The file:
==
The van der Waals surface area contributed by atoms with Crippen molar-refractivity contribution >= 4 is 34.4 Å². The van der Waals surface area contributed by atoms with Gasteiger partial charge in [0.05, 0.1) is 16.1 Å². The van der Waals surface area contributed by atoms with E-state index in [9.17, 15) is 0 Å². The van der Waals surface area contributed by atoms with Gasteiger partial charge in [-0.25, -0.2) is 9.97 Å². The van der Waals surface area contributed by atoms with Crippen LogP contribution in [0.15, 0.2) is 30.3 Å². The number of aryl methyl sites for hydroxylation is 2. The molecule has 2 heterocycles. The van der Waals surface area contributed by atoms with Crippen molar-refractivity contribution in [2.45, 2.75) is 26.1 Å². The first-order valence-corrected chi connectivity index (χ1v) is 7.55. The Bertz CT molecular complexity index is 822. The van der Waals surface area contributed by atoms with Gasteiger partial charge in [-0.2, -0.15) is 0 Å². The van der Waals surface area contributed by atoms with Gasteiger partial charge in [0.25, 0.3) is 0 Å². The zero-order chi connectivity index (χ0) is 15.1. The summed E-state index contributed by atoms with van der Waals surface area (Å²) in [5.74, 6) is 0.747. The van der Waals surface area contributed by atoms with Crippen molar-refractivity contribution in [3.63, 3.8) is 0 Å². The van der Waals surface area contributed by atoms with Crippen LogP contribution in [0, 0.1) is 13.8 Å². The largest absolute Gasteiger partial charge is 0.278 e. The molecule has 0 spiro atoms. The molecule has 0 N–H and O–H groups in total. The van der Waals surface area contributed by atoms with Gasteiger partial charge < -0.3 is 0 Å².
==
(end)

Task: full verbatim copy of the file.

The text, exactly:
The van der Waals surface area contributed by atoms with Crippen molar-refractivity contribution >= 4 is 34.4 Å². The van der Waals surface area contributed by atoms with Gasteiger partial charge in [0.05, 0.1) is 16.1 Å². The van der Waals surface area contributed by atoms with E-state index in [9.17, 15) is 0 Å². The van der Waals surface area contributed by atoms with Gasteiger partial charge in [-0.25, -0.2) is 9.97 Å². The van der Waals surface area contributed by atoms with Crippen LogP contribution in [0.15, 0.2) is 30.3 Å². The number of aryl methyl sites for hydroxylation is 2. The molecule has 2 heterocycles. The van der Waals surface area contributed by atoms with Crippen molar-refractivity contribution in [2.45, 2.75) is 26.1 Å². The first-order valence-corrected chi connectivity index (χ1v) is 7.55. The Bertz CT molecular complexity index is 822. The van der Waals surface area contributed by atoms with Gasteiger partial charge in [-0.2, -0.15) is 0 Å². The van der Waals surface area contributed by atoms with Gasteiger partial charge in [0.25, 0.3) is 0 Å². The zero-order chi connectivity index (χ0) is 15.1. The summed E-state index contributed by atoms with van der Waals surface area (Å²) in [5.74, 6) is 0.747. The van der Waals surface area contributed by atoms with Crippen molar-refractivity contribution in [3.63, 3.8) is 0 Å². The van der Waals surface area contributed by atoms with Crippen LogP contribution in [0, 0.1) is 13.8 Å². The largest absolute Gasteiger partial charge is 0.278 e. The molecule has 0 spiro atoms. The molecule has 0 N–H and O–H groups in total. The van der Waals surface area contributed by atoms with Gasteiger partial charge < -0.3 is 0 Å².